The cost above was based on constructing a 16’x20’ pressure-treated deck, with concrete piers, a built-in bench and planter, stairs, and a railing system.

Whether you decide to take on one of these projects yourself or hire a professional, you can find the materials you need at Parr Lumber. Our Parr team is standing by to help you select just the right look for your project.

Redmond High School students building homeless shelters for Oasis Village

Hayden Homes partnered with Parr Lumber and Redmond High School to share and train their local CTE students on the new OptiFrame construction system.

Redmond High School students are getting a lesson in compassion, as well as construction. They’re assembling an 80-square-foot shelter that will house a homeless individual in Redmond’s Oasis Village later this year.
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5 Must-Do Home Remodels This Winter

Now that the rains have arrived, we know winter isn’t far behind. It’s best to focus on the interior of your home during the colder weather. Whether you hire a contractor or do it yourself, working in the cold is no fun. If you’re looking to spruce up the inside of your home, there are several projects you can do.
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Eco-Friendly Home Decor Tips

It can be confusing to know what products and materials to use when you’re trying to update your home’s look while being eco-friendly. So, we’ve put together this list of tips to help you redesign sustainably and make your home healthier.

1. Use natural materials

There’s a wide variety of home decor products made from natural materials. Some are obvious, while others are a bit surprising. For example, linoleum is made from wood flour, rosins, ground limestone, powdered cork, pigments, jute, and linseed oil (all natural materials). Bamboo is used for flooring and other products. It can even be used as a structural element. For fabrics, choose cotton and linen. Wood is an obvious choice, although how it’s harvested plays a role in its sustainability (see number 6 below).

2. Save energy

Saving energy reduces the amount of carbon emissions released into the air from power generation. You can save energy by changing existing incandescent and fluorescent lightbulbs for ones with LEDs in them. LEDs last much longer and use only a fraction of the energy used by traditional bulbs. If you’re looking to make a real difference in your energy use, it may be time to update your windows and doors. Today’s windows offer double and triple panes of glass with gases in the middle to improve their insulation value. And well-insulated exterior doors help keep the elements outside, saving on energy and money.

3. Add plants

Plants and other greenery help keep the air fresh, as well as absorb airborne toxins. Humans have a natural desire to be connected to the outside world. In addition, plants have been shown to provide a variety of positive outcomes: improved mood and well-being, cleaner air, increased productivity and reduced stress. Adding a bit of nature to your indoor environment can make you both happier and healthier.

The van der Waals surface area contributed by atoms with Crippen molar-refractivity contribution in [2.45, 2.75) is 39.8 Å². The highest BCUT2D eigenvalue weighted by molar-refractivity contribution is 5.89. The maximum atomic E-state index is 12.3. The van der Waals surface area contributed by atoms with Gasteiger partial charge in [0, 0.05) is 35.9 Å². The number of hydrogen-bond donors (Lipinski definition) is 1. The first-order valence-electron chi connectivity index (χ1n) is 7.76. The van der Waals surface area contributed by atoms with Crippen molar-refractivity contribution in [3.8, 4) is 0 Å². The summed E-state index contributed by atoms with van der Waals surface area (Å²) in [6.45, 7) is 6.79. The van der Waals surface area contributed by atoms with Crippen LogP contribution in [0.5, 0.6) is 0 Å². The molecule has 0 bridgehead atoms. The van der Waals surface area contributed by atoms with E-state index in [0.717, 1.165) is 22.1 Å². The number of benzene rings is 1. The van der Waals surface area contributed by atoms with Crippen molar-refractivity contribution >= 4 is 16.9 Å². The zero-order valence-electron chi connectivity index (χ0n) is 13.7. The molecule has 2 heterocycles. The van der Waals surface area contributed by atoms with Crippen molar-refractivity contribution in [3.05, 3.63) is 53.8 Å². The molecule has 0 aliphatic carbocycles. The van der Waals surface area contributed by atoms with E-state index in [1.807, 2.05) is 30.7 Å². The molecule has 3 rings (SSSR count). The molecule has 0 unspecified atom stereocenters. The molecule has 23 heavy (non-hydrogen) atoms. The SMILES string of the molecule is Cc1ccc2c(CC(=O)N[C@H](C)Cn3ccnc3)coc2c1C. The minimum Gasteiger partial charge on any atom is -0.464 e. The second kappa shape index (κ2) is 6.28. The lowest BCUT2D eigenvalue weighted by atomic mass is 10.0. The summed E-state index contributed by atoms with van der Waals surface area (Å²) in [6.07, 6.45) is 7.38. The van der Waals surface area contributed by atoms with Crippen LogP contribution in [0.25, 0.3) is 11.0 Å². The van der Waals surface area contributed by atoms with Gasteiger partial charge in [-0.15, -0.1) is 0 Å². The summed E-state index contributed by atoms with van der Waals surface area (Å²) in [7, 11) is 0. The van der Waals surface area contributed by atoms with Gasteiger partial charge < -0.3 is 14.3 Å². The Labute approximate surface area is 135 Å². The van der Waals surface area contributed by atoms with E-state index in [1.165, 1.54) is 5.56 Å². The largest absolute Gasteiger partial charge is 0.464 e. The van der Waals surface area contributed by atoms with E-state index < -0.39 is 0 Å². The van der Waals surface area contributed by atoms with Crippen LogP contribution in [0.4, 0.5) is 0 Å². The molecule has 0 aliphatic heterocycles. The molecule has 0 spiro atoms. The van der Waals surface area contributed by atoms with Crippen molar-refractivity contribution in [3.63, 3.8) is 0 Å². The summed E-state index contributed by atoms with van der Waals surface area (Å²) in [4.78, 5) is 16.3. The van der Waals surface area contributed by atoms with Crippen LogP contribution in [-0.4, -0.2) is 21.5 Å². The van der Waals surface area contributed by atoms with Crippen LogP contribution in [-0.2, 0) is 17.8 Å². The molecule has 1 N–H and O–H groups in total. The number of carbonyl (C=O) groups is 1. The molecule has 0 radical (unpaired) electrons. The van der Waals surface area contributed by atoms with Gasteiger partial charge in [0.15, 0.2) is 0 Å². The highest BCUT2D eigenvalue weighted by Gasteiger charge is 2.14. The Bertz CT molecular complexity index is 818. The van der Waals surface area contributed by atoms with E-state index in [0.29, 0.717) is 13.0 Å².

4. Reduce toxins

Volatile organic compounds or VOCs are found in a wide variety of household products and materials. These compounds can cause respiratory health problems, as well as cause bad odors when they let off gas. In fact, the familiar smell of paint and that “new car smell” are the effects of these compounds off-gassing from the materials they’re in. Luckily, today there are a wide variety of low-VOC and no-VOC products available. Use these products, like paints and adhesives, instead of their more toxic cousins.

5. Reuse and recycle

Instead of buying new furniture or other materials to update your look, change or modify what you already have. For example, recover a dingy-looking couch for a whole new look. Or paint a wooden chair to match the decor in a room. Another option is to buy items from a local thrift store or auction website. Reusing and recycling materials is generally less expensive, and it keeps trash out of landfills.

6. Look for labels

There are a variety of product labels designed to help you select more sustainable materials and products. For example, lumber and other wood products can be certified as SFI or FSC. Both labels are proof that the products have been raised and harvested sustainably. When looking for appliances, windows, doors, and other energy-saving products look for the Energy Star label. This label means these products have been shown to save energy over similar products.

7. Buy local

Buying materials sourced from local manufacturers can help save carbon emissions and reduces energy use. Whether products are transported by train, truck, or plane, they all produce greenhouse gases and carbon. In addition, buying local will ensure that the products are designed for the local climate. This can be especially important when sourcing exterior components like windows and doors. You can also help support local craftsmen and artists by choosing their works instead of buying from big-box suppliers.

8. Avoid plastic